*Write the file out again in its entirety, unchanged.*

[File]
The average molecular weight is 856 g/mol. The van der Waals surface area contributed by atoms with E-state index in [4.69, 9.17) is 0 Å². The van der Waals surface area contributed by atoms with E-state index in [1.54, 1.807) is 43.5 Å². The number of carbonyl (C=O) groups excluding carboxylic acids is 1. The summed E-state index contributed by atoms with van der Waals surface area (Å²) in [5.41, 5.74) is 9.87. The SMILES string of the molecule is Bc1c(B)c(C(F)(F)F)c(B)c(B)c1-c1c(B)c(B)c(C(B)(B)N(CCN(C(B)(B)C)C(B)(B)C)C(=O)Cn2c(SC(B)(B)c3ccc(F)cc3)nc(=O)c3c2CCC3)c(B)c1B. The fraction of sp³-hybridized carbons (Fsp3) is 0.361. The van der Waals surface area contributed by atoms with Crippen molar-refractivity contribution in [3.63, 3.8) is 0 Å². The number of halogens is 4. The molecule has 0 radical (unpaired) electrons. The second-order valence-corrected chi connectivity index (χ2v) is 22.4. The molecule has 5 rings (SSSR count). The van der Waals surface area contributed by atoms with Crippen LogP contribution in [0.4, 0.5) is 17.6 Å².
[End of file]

The average molecular weight is 856 g/mol. The van der Waals surface area contributed by atoms with E-state index in [4.69, 9.17) is 0 Å². The van der Waals surface area contributed by atoms with E-state index in [1.54, 1.807) is 43.5 Å². The number of carbonyl (C=O) groups excluding carboxylic acids is 1. The summed E-state index contributed by atoms with van der Waals surface area (Å²) in [5.41, 5.74) is 9.87. The SMILES string of the molecule is Bc1c(B)c(C(F)(F)F)c(B)c(B)c1-c1c(B)c(B)c(C(B)(B)N(CCN(C(B)(B)C)C(B)(B)C)C(=O)Cn2c(SC(B)(B)c3ccc(F)cc3)nc(=O)c3c2CCC3)c(B)c1B. The fraction of sp³-hybridized carbons (Fsp3) is 0.361. The van der Waals surface area contributed by atoms with Crippen molar-refractivity contribution in [3.63, 3.8) is 0 Å². The number of halogens is 4. The molecule has 0 radical (unpaired) electrons. The second-order valence-corrected chi connectivity index (χ2v) is 22.4. The molecule has 5 rings (SSSR count). The van der Waals surface area contributed by atoms with Crippen LogP contribution in [0.4, 0.5) is 17.6 Å².